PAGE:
A bill that would delay steep flood insurance premium hikes won approval from the U.S. Senate and now faces an uncertain fate in the U.S. House of Representatives.
The Homeowner Flood Insurance Affordability Act of 2014 would postpone up to four years premium hikes that were supposed to begin phasing in next year. It would also let homeowners who pay below-risk rates to pass those on when selling their homes. Critics say the bill would undo important reforms needed to stabilize the National Flood Insurance Program, now $24 billion in the red.
The flood insurance rate increases were among measures in the Biggert-Waters Flood Insurance Reform Act. Congress passed that law two years ago after years of wrangling over how to make the flood insurance program financially sound. Among other things, the law called for phasing in premium hikes in flood-prone areas to reflect the actual risk those properties face. Now some residents pay below-risk rates, essentially receiving coverage subsidized by the government and policyholders in less-risky areas.
The Biggert-Waters reform law was hailed as a major step, but a flood of complaints poured in when residents in coastal areas saw how much they'd be paying. Some people said they would lose their homes because they would not be able to afford the coverage.
Approved by a 2-1 margin Jan. 30, the Senate bill will move to the Republican-controlled House of Representatives.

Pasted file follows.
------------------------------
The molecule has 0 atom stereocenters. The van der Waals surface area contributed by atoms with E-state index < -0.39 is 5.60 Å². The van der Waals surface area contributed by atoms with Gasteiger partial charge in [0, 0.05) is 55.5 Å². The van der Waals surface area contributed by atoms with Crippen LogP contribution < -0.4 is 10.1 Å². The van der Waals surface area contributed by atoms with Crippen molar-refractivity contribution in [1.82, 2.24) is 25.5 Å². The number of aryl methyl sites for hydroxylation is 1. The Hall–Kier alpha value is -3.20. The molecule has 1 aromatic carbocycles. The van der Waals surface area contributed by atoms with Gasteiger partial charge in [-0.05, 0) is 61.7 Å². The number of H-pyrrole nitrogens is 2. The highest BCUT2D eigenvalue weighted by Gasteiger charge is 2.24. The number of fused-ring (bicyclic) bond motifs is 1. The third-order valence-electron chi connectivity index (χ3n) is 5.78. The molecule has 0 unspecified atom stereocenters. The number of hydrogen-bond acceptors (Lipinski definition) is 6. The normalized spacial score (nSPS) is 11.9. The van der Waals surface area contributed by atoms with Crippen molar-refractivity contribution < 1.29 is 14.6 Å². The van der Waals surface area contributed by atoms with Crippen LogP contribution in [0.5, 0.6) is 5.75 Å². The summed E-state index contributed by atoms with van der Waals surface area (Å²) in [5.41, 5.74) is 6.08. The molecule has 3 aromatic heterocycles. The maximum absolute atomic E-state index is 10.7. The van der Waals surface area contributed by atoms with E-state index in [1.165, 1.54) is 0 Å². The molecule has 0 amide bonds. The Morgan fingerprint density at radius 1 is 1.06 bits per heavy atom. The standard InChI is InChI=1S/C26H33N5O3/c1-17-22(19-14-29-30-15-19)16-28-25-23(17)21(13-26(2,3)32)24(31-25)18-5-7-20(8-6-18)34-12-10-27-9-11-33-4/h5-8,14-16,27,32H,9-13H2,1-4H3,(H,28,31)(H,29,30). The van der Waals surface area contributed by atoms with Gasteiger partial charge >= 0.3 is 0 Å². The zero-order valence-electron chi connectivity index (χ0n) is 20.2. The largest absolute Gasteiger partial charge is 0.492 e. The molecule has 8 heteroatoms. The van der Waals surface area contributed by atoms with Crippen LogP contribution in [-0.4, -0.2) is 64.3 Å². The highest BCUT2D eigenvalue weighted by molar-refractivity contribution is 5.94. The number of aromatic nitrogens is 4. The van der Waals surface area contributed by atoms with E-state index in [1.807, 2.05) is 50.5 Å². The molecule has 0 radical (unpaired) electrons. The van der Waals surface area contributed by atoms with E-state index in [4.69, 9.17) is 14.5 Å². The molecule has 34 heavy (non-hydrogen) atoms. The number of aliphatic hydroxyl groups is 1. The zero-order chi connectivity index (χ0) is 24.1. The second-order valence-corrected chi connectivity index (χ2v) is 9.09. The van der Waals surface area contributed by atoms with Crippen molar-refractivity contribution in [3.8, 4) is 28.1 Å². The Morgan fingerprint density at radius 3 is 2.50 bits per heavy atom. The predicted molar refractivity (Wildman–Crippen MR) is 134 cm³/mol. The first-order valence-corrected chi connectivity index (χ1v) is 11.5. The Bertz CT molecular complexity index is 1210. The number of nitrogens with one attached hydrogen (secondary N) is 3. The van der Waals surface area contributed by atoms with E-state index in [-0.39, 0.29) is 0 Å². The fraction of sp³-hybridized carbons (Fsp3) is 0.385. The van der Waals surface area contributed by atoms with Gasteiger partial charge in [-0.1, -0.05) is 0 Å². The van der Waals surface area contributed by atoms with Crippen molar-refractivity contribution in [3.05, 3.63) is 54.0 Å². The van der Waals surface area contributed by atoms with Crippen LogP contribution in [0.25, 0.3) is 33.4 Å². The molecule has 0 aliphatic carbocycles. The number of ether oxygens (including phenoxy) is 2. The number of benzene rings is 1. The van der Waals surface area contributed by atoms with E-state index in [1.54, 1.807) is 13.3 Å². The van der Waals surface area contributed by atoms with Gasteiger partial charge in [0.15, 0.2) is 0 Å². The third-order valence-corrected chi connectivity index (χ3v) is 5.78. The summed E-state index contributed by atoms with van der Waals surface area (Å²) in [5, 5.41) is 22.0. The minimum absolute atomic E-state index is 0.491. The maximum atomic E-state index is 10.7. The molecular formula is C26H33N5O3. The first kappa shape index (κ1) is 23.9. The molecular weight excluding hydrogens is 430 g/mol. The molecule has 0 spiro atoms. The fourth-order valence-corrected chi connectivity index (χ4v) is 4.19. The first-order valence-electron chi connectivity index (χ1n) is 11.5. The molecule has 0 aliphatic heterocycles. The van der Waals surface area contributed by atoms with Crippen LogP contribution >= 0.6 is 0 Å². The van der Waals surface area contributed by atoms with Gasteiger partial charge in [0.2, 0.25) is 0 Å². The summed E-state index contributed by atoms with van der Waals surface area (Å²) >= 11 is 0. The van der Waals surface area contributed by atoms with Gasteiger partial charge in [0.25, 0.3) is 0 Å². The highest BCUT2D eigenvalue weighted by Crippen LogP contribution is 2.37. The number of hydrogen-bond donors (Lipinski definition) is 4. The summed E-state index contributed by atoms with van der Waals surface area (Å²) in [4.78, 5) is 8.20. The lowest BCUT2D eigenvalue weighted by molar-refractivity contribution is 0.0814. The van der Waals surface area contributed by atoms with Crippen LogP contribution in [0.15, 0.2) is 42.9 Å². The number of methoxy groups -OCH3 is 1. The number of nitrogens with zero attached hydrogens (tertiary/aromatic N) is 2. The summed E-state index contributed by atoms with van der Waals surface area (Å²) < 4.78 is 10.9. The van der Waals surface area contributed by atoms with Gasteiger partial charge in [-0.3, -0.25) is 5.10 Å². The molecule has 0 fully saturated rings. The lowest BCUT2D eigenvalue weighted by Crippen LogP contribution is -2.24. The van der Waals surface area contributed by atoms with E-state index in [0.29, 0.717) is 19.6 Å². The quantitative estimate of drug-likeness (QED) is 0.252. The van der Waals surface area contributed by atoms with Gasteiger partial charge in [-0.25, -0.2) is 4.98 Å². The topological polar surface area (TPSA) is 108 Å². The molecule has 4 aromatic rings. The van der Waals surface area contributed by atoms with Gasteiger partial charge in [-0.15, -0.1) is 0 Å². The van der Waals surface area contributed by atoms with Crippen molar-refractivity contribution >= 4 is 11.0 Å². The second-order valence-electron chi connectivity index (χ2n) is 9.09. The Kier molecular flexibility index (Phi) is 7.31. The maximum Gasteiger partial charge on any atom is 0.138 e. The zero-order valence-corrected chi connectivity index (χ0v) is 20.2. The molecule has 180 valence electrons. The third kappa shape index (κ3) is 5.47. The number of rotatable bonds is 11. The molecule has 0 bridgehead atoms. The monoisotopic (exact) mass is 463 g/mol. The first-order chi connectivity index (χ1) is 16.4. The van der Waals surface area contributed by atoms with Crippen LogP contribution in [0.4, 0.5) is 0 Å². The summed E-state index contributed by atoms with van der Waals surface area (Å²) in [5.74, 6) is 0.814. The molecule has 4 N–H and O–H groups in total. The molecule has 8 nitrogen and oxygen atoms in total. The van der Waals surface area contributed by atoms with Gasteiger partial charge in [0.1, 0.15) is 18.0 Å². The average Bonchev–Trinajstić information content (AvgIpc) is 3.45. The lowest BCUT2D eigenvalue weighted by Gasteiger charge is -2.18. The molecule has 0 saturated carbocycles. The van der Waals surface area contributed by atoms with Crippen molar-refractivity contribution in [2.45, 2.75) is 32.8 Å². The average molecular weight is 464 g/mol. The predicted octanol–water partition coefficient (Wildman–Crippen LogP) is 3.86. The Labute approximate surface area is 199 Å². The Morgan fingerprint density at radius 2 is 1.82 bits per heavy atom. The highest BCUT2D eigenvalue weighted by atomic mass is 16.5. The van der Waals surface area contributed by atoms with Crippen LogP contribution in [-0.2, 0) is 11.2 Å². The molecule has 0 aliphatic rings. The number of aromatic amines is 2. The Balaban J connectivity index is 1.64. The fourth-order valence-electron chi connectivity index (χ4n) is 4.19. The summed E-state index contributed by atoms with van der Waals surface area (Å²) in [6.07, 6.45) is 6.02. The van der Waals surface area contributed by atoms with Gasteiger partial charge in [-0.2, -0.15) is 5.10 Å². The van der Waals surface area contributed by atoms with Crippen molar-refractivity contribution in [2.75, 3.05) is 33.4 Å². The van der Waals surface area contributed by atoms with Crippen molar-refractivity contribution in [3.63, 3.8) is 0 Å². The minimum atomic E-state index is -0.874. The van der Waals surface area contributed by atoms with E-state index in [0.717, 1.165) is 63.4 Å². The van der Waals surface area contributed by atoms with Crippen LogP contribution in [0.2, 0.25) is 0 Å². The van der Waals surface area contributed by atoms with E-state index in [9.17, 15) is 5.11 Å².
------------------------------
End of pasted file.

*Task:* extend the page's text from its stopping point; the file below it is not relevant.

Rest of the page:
The Independent Insurance Agents & Brokers of America "The Big I" praised the bill, saying it would help soften the sticker shock some consumers were facing. It also favored provisions that will streamline agent and broker licensing.
But the Property Casualty Insurers Association of America (PCI) and the National Association of Mutual Insurance Companies opposed the bill, along with the Consumer Federation of America (CFA).
"Most people would assume that a consumer group such as CFA would seek lower insurance rates for consumers. And, indeed, we do try to achieve that, consistent with reasonable profits for insurers," CFA Director of Insurance J. Robert Hunter said in a written statement. "But we do not support lowering rates for an insurance program below sound prices, unless that is done by a separate program of subsidies, clearly identified and funded by taxpayers."